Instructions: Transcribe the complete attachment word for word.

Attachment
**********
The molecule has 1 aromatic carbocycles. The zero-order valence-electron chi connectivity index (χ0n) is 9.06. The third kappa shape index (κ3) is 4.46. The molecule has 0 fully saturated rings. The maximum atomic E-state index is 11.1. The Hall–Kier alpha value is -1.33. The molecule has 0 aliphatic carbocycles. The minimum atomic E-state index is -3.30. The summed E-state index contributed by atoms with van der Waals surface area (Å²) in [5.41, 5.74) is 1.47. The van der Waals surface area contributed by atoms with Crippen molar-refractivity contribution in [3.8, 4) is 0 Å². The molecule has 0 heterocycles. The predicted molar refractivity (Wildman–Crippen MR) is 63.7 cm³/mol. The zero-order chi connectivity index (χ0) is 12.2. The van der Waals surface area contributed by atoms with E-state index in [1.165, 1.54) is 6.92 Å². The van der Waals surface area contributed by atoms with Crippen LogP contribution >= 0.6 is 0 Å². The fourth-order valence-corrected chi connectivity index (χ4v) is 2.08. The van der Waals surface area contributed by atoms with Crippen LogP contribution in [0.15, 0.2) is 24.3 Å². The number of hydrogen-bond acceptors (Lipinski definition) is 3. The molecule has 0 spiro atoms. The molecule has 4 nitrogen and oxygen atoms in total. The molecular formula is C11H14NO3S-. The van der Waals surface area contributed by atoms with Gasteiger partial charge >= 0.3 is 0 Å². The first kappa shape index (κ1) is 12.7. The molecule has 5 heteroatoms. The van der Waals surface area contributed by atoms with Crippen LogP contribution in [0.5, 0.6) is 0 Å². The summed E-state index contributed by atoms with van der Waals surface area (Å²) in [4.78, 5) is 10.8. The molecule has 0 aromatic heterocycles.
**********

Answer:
The molecule has 1 aromatic carbocycles. The zero-order valence-electron chi connectivity index (χ0n) is 9.06. The third kappa shape index (κ3) is 4.46. The molecule has 0 fully saturated rings. The maximum atomic E-state index is 11.1. The Hall–Kier alpha value is -1.33. The molecule has 0 aliphatic carbocycles. The minimum atomic E-state index is -3.30. The summed E-state index contributed by atoms with van der Waals surface area (Å²) in [5.41, 5.74) is 1.47. The van der Waals surface area contributed by atoms with Crippen molar-refractivity contribution in [3.8, 4) is 0 Å². The molecule has 0 heterocycles. The predicted molar refractivity (Wildman–Crippen MR) is 63.7 cm³/mol. The zero-order chi connectivity index (χ0) is 12.2. The van der Waals surface area contributed by atoms with E-state index in [1.165, 1.54) is 6.92 Å². The van der Waals surface area contributed by atoms with Crippen LogP contribution >= 0.6 is 0 Å². The fourth-order valence-corrected chi connectivity index (χ4v) is 2.08. The van der Waals surface area contributed by atoms with Crippen LogP contribution in [0.15, 0.2) is 24.3 Å². The number of hydrogen-bond acceptors (Lipinski definition) is 3. The molecule has 0 spiro atoms. The molecule has 4 nitrogen and oxygen atoms in total. The molecular formula is C11H14NO3S-. The van der Waals surface area contributed by atoms with Gasteiger partial charge >= 0.3 is 0 Å². The first kappa shape index (κ1) is 12.7. The molecule has 5 heteroatoms. The van der Waals surface area contributed by atoms with Crippen LogP contribution in [0.5, 0.6) is 0 Å². The summed E-state index contributed by atoms with van der Waals surface area (Å²) in [4.78, 5) is 10.8. The molecule has 0 aromatic heterocycles.